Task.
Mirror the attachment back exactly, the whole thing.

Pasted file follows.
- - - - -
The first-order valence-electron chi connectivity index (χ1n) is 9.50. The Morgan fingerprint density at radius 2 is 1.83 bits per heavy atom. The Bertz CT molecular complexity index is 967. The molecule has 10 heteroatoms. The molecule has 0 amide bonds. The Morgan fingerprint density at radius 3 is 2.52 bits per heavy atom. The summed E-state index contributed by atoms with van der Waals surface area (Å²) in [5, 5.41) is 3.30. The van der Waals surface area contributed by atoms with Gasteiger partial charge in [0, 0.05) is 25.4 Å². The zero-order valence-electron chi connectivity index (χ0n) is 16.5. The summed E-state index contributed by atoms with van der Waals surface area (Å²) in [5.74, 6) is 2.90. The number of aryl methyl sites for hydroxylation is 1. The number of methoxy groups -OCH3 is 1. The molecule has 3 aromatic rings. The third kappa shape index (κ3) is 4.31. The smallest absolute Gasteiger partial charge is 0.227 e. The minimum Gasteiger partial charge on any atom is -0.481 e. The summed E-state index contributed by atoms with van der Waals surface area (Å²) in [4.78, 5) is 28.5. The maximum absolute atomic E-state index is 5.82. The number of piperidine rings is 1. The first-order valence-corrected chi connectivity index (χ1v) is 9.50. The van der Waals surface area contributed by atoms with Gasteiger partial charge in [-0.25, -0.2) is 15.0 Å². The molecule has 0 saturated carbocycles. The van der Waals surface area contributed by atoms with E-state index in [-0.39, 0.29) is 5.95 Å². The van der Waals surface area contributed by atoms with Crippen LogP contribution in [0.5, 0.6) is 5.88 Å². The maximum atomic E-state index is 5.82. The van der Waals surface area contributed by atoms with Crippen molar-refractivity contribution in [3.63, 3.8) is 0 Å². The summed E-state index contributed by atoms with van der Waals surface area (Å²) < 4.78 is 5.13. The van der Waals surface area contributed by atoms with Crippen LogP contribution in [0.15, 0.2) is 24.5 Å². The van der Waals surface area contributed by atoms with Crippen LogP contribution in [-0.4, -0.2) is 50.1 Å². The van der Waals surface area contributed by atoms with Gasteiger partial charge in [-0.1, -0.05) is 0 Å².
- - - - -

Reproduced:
The first-order valence-electron chi connectivity index (χ1n) is 9.50. The Morgan fingerprint density at radius 2 is 1.83 bits per heavy atom. The Bertz CT molecular complexity index is 967. The molecule has 10 heteroatoms. The molecule has 0 amide bonds. The Morgan fingerprint density at radius 3 is 2.52 bits per heavy atom. The summed E-state index contributed by atoms with van der Waals surface area (Å²) in [5, 5.41) is 3.30. The van der Waals surface area contributed by atoms with Gasteiger partial charge in [0, 0.05) is 25.4 Å². The zero-order valence-electron chi connectivity index (χ0n) is 16.5. The summed E-state index contributed by atoms with van der Waals surface area (Å²) in [5.74, 6) is 2.90. The number of aryl methyl sites for hydroxylation is 1. The number of methoxy groups -OCH3 is 1. The molecule has 3 aromatic rings. The third kappa shape index (κ3) is 4.31. The smallest absolute Gasteiger partial charge is 0.227 e. The minimum Gasteiger partial charge on any atom is -0.481 e. The summed E-state index contributed by atoms with van der Waals surface area (Å²) in [4.78, 5) is 28.5. The maximum absolute atomic E-state index is 5.82. The number of piperidine rings is 1. The first-order valence-corrected chi connectivity index (χ1v) is 9.50. The van der Waals surface area contributed by atoms with Gasteiger partial charge in [-0.25, -0.2) is 15.0 Å². The molecule has 0 saturated carbocycles. The van der Waals surface area contributed by atoms with E-state index in [-0.39, 0.29) is 5.95 Å². The van der Waals surface area contributed by atoms with Crippen LogP contribution in [0.5, 0.6) is 5.88 Å². The maximum atomic E-state index is 5.82. The van der Waals surface area contributed by atoms with Crippen molar-refractivity contribution in [3.63, 3.8) is 0 Å². The summed E-state index contributed by atoms with van der Waals surface area (Å²) < 4.78 is 5.13. The van der Waals surface area contributed by atoms with Crippen LogP contribution in [0.15, 0.2) is 24.5 Å². The van der Waals surface area contributed by atoms with Crippen LogP contribution in [-0.4, -0.2) is 50.1 Å². The van der Waals surface area contributed by atoms with Gasteiger partial charge in [-0.1, -0.05) is 0 Å².